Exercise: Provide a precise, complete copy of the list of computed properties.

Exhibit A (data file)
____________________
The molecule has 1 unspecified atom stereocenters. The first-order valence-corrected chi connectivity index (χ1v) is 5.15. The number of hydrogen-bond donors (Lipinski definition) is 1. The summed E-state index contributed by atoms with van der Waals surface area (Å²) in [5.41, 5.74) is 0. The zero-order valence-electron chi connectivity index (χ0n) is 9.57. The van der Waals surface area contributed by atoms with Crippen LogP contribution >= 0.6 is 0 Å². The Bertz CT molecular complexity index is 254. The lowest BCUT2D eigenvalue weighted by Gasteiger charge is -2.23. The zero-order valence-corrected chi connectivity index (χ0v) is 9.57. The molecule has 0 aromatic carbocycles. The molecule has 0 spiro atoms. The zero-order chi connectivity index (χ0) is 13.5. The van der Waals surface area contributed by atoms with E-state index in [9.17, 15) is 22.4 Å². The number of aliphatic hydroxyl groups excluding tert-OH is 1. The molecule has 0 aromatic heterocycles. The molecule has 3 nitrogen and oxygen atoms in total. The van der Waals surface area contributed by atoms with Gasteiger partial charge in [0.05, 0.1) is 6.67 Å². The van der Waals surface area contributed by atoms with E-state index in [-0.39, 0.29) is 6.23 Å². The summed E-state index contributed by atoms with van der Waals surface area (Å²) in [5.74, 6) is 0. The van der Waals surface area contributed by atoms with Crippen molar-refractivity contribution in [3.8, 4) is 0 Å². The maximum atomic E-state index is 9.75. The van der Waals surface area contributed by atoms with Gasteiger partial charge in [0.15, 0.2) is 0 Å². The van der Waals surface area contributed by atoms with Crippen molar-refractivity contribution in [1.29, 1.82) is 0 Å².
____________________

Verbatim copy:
The molecule has 1 unspecified atom stereocenters. The first-order valence-corrected chi connectivity index (χ1v) is 5.15. The number of hydrogen-bond donors (Lipinski definition) is 1. The summed E-state index contributed by atoms with van der Waals surface area (Å²) in [5.41, 5.74) is 0. The zero-order valence-electron chi connectivity index (χ0n) is 9.57. The van der Waals surface area contributed by atoms with Crippen LogP contribution >= 0.6 is 0 Å². The Bertz CT molecular complexity index is 254. The lowest BCUT2D eigenvalue weighted by Gasteiger charge is -2.23. The zero-order valence-corrected chi connectivity index (χ0v) is 9.57. The molecule has 0 aromatic carbocycles. The molecule has 0 spiro atoms. The zero-order chi connectivity index (χ0) is 13.5. The van der Waals surface area contributed by atoms with E-state index in [9.17, 15) is 22.4 Å². The number of aliphatic hydroxyl groups excluding tert-OH is 1. The molecule has 0 aromatic heterocycles. The molecule has 3 nitrogen and oxygen atoms in total. The van der Waals surface area contributed by atoms with Gasteiger partial charge in [0.05, 0.1) is 6.67 Å². The van der Waals surface area contributed by atoms with E-state index in [-0.39, 0.29) is 6.23 Å². The summed E-state index contributed by atoms with van der Waals surface area (Å²) in [5.74, 6) is 0. The van der Waals surface area contributed by atoms with Crippen molar-refractivity contribution in [3.8, 4) is 0 Å². The maximum atomic E-state index is 9.75. The van der Waals surface area contributed by atoms with Gasteiger partial charge in [0.15, 0.2) is 0 Å². The van der Waals surface area contributed by atoms with Crippen molar-refractivity contribution in [1.29, 1.82) is 0 Å².